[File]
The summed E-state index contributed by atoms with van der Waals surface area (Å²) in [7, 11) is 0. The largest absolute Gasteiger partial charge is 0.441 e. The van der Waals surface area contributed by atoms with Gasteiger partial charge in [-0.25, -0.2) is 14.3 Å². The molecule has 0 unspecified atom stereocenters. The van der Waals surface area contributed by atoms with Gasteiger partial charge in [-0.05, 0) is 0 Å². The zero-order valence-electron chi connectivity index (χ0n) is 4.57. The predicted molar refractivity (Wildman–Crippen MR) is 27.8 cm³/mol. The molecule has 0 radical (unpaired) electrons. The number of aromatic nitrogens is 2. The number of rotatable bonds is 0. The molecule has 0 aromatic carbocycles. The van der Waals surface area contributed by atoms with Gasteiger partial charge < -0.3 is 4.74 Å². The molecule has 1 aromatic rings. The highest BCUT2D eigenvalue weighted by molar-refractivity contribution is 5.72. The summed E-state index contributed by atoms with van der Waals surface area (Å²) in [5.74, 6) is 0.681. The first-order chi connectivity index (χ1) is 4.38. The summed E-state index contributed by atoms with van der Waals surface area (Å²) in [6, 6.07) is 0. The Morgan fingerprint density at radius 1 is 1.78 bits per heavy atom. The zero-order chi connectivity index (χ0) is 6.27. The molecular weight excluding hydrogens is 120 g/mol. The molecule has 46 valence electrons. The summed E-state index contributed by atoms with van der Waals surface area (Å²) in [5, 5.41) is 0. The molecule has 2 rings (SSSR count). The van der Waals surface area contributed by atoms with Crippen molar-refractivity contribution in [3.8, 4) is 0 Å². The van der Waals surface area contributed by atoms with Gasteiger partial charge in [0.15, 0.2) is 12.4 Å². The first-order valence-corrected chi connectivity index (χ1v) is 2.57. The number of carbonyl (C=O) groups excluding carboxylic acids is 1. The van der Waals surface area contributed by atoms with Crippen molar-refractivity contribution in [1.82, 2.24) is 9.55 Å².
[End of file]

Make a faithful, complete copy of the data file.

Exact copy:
The summed E-state index contributed by atoms with van der Waals surface area (Å²) in [7, 11) is 0. The largest absolute Gasteiger partial charge is 0.441 e. The van der Waals surface area contributed by atoms with Gasteiger partial charge in [-0.25, -0.2) is 14.3 Å². The molecule has 0 unspecified atom stereocenters. The van der Waals surface area contributed by atoms with Gasteiger partial charge in [-0.05, 0) is 0 Å². The zero-order valence-electron chi connectivity index (χ0n) is 4.57. The predicted molar refractivity (Wildman–Crippen MR) is 27.8 cm³/mol. The molecule has 0 radical (unpaired) electrons. The number of aromatic nitrogens is 2. The number of rotatable bonds is 0. The molecule has 0 aromatic carbocycles. The van der Waals surface area contributed by atoms with Gasteiger partial charge < -0.3 is 4.74 Å². The molecule has 1 aromatic rings. The highest BCUT2D eigenvalue weighted by molar-refractivity contribution is 5.72. The summed E-state index contributed by atoms with van der Waals surface area (Å²) in [5.74, 6) is 0.681. The first-order chi connectivity index (χ1) is 4.38. The summed E-state index contributed by atoms with van der Waals surface area (Å²) in [6, 6.07) is 0. The Morgan fingerprint density at radius 1 is 1.78 bits per heavy atom. The zero-order chi connectivity index (χ0) is 6.27. The molecular weight excluding hydrogens is 120 g/mol. The molecule has 46 valence electrons. The summed E-state index contributed by atoms with van der Waals surface area (Å²) in [5, 5.41) is 0. The molecule has 2 rings (SSSR count). The van der Waals surface area contributed by atoms with Crippen molar-refractivity contribution in [3.8, 4) is 0 Å². The van der Waals surface area contributed by atoms with Gasteiger partial charge in [0.15, 0.2) is 12.4 Å². The first-order valence-corrected chi connectivity index (χ1v) is 2.57. The number of carbonyl (C=O) groups excluding carboxylic acids is 1. The van der Waals surface area contributed by atoms with Crippen molar-refractivity contribution in [1.82, 2.24) is 9.55 Å².